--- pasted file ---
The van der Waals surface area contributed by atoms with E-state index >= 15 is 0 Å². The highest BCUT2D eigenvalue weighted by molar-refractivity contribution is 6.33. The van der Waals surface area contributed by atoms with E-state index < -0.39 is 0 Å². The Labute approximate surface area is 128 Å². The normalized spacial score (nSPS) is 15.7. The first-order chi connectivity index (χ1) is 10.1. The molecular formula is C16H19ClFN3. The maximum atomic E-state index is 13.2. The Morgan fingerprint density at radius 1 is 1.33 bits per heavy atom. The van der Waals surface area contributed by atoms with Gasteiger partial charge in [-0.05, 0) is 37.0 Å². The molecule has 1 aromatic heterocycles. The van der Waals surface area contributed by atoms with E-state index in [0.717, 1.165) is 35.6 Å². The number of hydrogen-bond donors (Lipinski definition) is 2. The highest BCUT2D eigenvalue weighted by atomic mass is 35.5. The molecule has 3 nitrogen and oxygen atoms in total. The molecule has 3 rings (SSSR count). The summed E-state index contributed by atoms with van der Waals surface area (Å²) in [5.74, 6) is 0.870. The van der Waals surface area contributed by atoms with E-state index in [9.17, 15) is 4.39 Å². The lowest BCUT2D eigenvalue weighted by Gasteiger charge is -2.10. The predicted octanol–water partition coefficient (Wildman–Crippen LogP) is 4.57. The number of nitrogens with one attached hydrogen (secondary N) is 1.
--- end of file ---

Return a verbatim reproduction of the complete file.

The van der Waals surface area contributed by atoms with E-state index >= 15 is 0 Å². The highest BCUT2D eigenvalue weighted by molar-refractivity contribution is 6.33. The van der Waals surface area contributed by atoms with E-state index < -0.39 is 0 Å². The Labute approximate surface area is 128 Å². The normalized spacial score (nSPS) is 15.7. The first-order chi connectivity index (χ1) is 10.1. The molecular formula is C16H19ClFN3. The maximum atomic E-state index is 13.2. The Morgan fingerprint density at radius 1 is 1.33 bits per heavy atom. The van der Waals surface area contributed by atoms with Gasteiger partial charge in [-0.05, 0) is 37.0 Å². The molecule has 1 aromatic heterocycles. The van der Waals surface area contributed by atoms with E-state index in [0.717, 1.165) is 35.6 Å². The number of hydrogen-bond donors (Lipinski definition) is 2. The highest BCUT2D eigenvalue weighted by atomic mass is 35.5. The molecule has 3 nitrogen and oxygen atoms in total. The molecule has 3 rings (SSSR count). The summed E-state index contributed by atoms with van der Waals surface area (Å²) in [5.74, 6) is 0.870. The van der Waals surface area contributed by atoms with E-state index in [9.17, 15) is 4.39 Å². The lowest BCUT2D eigenvalue weighted by Gasteiger charge is -2.10. The predicted octanol–water partition coefficient (Wildman–Crippen LogP) is 4.57. The number of nitrogens with one attached hydrogen (secondary N) is 1.